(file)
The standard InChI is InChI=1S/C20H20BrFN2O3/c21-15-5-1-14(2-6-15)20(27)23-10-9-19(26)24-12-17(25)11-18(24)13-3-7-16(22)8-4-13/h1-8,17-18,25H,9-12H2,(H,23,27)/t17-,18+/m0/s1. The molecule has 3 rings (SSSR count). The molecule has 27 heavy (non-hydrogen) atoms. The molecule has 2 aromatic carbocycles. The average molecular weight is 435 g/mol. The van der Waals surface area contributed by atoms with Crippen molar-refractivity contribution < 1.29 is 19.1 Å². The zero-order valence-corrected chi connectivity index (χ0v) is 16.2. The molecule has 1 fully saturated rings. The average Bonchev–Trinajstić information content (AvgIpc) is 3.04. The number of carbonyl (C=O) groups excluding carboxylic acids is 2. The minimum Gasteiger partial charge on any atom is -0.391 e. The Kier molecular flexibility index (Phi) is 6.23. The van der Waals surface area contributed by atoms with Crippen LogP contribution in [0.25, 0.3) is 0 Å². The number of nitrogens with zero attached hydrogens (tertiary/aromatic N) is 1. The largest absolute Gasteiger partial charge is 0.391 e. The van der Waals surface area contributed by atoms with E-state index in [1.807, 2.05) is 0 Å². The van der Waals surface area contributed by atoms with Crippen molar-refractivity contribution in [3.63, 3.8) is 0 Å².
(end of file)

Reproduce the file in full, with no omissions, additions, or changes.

The standard InChI is InChI=1S/C20H20BrFN2O3/c21-15-5-1-14(2-6-15)20(27)23-10-9-19(26)24-12-17(25)11-18(24)13-3-7-16(22)8-4-13/h1-8,17-18,25H,9-12H2,(H,23,27)/t17-,18+/m0/s1. The molecule has 3 rings (SSSR count). The molecule has 27 heavy (non-hydrogen) atoms. The molecule has 2 aromatic carbocycles. The average molecular weight is 435 g/mol. The van der Waals surface area contributed by atoms with Crippen molar-refractivity contribution < 1.29 is 19.1 Å². The zero-order valence-corrected chi connectivity index (χ0v) is 16.2. The molecule has 1 fully saturated rings. The average Bonchev–Trinajstić information content (AvgIpc) is 3.04. The number of carbonyl (C=O) groups excluding carboxylic acids is 2. The minimum Gasteiger partial charge on any atom is -0.391 e. The Kier molecular flexibility index (Phi) is 6.23. The van der Waals surface area contributed by atoms with Crippen LogP contribution in [0.25, 0.3) is 0 Å². The number of nitrogens with zero attached hydrogens (tertiary/aromatic N) is 1. The largest absolute Gasteiger partial charge is 0.391 e. The van der Waals surface area contributed by atoms with E-state index in [1.807, 2.05) is 0 Å². The van der Waals surface area contributed by atoms with Crippen molar-refractivity contribution in [3.63, 3.8) is 0 Å².